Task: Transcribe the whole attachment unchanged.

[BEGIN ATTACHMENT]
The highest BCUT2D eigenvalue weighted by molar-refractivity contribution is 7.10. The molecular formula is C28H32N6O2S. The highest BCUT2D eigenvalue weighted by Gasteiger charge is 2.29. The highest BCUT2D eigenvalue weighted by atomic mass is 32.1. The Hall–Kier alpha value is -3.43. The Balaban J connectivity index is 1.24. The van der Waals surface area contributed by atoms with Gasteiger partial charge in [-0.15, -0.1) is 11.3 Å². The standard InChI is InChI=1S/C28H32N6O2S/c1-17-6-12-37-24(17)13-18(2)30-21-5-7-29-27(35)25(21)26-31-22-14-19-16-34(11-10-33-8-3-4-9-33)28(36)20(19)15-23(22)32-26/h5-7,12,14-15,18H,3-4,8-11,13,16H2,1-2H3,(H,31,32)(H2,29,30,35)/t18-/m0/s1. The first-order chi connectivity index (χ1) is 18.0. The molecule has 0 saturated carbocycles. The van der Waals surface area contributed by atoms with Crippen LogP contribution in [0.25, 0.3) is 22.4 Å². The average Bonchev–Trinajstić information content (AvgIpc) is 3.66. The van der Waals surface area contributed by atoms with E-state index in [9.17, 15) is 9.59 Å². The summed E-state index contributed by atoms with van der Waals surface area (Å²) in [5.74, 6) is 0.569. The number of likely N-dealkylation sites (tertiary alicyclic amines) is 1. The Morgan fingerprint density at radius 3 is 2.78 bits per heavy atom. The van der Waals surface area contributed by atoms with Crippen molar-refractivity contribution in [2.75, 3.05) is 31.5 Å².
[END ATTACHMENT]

The highest BCUT2D eigenvalue weighted by molar-refractivity contribution is 7.10. The molecular formula is C28H32N6O2S. The highest BCUT2D eigenvalue weighted by Gasteiger charge is 2.29. The highest BCUT2D eigenvalue weighted by atomic mass is 32.1. The Hall–Kier alpha value is -3.43. The Balaban J connectivity index is 1.24. The van der Waals surface area contributed by atoms with Gasteiger partial charge in [-0.15, -0.1) is 11.3 Å². The standard InChI is InChI=1S/C28H32N6O2S/c1-17-6-12-37-24(17)13-18(2)30-21-5-7-29-27(35)25(21)26-31-22-14-19-16-34(11-10-33-8-3-4-9-33)28(36)20(19)15-23(22)32-26/h5-7,12,14-15,18H,3-4,8-11,13,16H2,1-2H3,(H,31,32)(H2,29,30,35)/t18-/m0/s1. The first-order chi connectivity index (χ1) is 18.0. The molecule has 0 saturated carbocycles. The van der Waals surface area contributed by atoms with Crippen LogP contribution in [0.25, 0.3) is 22.4 Å². The average Bonchev–Trinajstić information content (AvgIpc) is 3.66. The van der Waals surface area contributed by atoms with E-state index in [9.17, 15) is 9.59 Å². The summed E-state index contributed by atoms with van der Waals surface area (Å²) in [5.74, 6) is 0.569. The number of likely N-dealkylation sites (tertiary alicyclic amines) is 1. The Morgan fingerprint density at radius 3 is 2.78 bits per heavy atom. The van der Waals surface area contributed by atoms with Crippen molar-refractivity contribution in [2.75, 3.05) is 31.5 Å².